Preliminary Success in Tests of Improved Switch Design

Img 1663 | lpp fusion
Fig. 1 LPPFusion’s new Testbed can greatly accelerate our switch redesign. Shown here is a test of a single switch (plastic cylinder with copper top). The switch is charged by the spare capacitor (large blue object) and triggered by the brass and copper spark plug seen inside the white plastic trigger head. Current from the switch flows through the black coaxial cables to the silver-coated steel anode plate ( large circle) which releases an arc harmlessly inside the spare vacuum chamber(seen beneath the Mylar sheets). A high voltage probe (vertical cylinder) measures the pulse, as does an optical fiber on the back side of the switch.

LPPFusion got encouraging results from preliminary tests of a revised switch design. The research team tested a redesigned switch on the new single-capacitor Testbed that LPPFusion Research Scientist Syed Hasan built from our spare capacitor and our old vacuum chamber.

We initially tested a single switch of the pair that is to be mounted on each capacitor. We were testing to see if our new 45-degree angle design eliminated the surface breakdown and prefiring that had prevented us from reaching good firing conditions with the previous switch design. The test showed that if, and only if, we had an air-tight seal of the Teflon insulator to the copper electrode can we eliminate the pre-firing and the surface breakdowns. Fortunately, Teflon is elastic enough that it can stretch over the copper just like an O-ring.  With this good seal, we were able to fire the switch at the 40kV charge we have been using for the main shots.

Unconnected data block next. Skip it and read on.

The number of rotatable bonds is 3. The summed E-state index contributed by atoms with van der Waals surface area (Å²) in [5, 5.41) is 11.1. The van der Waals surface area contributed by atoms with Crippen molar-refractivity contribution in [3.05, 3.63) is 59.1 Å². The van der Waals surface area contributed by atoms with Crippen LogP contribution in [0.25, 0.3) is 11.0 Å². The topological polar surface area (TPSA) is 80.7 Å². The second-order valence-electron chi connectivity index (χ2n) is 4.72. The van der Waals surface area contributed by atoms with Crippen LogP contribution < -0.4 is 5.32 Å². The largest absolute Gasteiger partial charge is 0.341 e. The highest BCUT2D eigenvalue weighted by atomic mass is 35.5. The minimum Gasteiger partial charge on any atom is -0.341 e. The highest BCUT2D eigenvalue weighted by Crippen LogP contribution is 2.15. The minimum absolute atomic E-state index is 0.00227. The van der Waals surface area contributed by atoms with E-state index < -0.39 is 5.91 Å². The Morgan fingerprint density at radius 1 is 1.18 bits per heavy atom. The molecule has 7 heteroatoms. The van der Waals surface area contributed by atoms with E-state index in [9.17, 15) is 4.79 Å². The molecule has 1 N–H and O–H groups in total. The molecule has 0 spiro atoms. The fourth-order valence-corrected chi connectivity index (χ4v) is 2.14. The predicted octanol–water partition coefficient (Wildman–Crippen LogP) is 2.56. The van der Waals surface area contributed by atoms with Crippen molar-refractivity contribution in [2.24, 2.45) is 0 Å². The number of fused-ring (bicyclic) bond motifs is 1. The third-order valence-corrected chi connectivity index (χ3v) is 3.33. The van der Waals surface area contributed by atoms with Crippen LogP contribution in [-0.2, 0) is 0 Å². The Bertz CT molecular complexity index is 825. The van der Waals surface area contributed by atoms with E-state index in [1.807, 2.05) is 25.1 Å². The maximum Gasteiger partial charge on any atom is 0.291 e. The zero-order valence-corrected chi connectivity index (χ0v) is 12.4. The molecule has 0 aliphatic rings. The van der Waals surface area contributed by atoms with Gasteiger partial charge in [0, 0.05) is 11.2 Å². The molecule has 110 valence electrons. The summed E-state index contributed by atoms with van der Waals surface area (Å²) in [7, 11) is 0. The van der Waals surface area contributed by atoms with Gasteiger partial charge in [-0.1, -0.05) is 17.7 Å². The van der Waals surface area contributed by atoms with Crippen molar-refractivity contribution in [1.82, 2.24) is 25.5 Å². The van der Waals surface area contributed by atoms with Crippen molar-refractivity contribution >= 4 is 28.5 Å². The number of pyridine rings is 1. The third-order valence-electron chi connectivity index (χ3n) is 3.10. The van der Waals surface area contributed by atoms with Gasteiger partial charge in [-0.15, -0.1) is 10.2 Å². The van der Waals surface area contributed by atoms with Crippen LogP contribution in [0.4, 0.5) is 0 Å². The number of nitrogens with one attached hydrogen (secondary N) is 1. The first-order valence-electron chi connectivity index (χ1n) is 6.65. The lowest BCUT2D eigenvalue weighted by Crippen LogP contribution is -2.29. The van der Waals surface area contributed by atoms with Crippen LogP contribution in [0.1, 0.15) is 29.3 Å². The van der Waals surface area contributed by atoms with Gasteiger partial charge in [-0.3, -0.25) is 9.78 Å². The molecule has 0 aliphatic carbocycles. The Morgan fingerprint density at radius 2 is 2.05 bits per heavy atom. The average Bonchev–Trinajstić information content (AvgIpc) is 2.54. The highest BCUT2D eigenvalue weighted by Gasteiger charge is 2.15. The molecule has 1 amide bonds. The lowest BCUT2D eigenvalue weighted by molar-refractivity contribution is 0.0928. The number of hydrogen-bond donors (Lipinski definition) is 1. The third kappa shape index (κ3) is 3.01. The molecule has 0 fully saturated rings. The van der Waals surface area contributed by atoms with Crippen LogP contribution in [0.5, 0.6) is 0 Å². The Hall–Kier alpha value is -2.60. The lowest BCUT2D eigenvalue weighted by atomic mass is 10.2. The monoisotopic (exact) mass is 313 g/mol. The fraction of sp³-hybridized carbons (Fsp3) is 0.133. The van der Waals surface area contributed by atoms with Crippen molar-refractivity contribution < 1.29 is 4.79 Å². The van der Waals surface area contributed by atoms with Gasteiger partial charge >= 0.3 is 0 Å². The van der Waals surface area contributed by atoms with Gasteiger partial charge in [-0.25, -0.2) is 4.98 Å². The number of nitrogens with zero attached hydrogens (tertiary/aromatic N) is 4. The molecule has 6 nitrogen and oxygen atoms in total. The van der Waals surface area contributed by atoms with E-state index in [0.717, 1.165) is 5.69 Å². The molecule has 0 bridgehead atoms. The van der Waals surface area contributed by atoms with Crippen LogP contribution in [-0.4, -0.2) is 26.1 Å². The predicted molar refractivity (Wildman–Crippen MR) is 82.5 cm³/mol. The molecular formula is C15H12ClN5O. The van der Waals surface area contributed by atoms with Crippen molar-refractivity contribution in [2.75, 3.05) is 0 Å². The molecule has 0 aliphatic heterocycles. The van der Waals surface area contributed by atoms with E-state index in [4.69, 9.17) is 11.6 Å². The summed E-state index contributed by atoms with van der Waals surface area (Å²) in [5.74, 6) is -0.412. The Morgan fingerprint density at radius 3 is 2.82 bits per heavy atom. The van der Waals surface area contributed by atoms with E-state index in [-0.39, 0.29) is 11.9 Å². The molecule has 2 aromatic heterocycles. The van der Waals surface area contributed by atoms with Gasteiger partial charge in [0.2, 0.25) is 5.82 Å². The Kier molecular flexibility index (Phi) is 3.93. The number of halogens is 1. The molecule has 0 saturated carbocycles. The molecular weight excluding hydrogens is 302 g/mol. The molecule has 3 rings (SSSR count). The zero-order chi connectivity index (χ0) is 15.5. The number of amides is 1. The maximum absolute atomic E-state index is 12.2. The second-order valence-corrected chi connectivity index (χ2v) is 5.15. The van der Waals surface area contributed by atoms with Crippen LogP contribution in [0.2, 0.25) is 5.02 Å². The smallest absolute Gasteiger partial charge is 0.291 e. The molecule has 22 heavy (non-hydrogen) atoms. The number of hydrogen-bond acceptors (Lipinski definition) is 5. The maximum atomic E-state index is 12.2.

The test also gave preliminary assurance that with the surface breakdowns eliminated, we can get repeatable enough firing so that we can coordinate each pair of switches within a ns or two—close enough so that one switch firing won’t prevent the other one from doing so. The next step, which we intend to take soon, is to have two switches firing together on the test bed.

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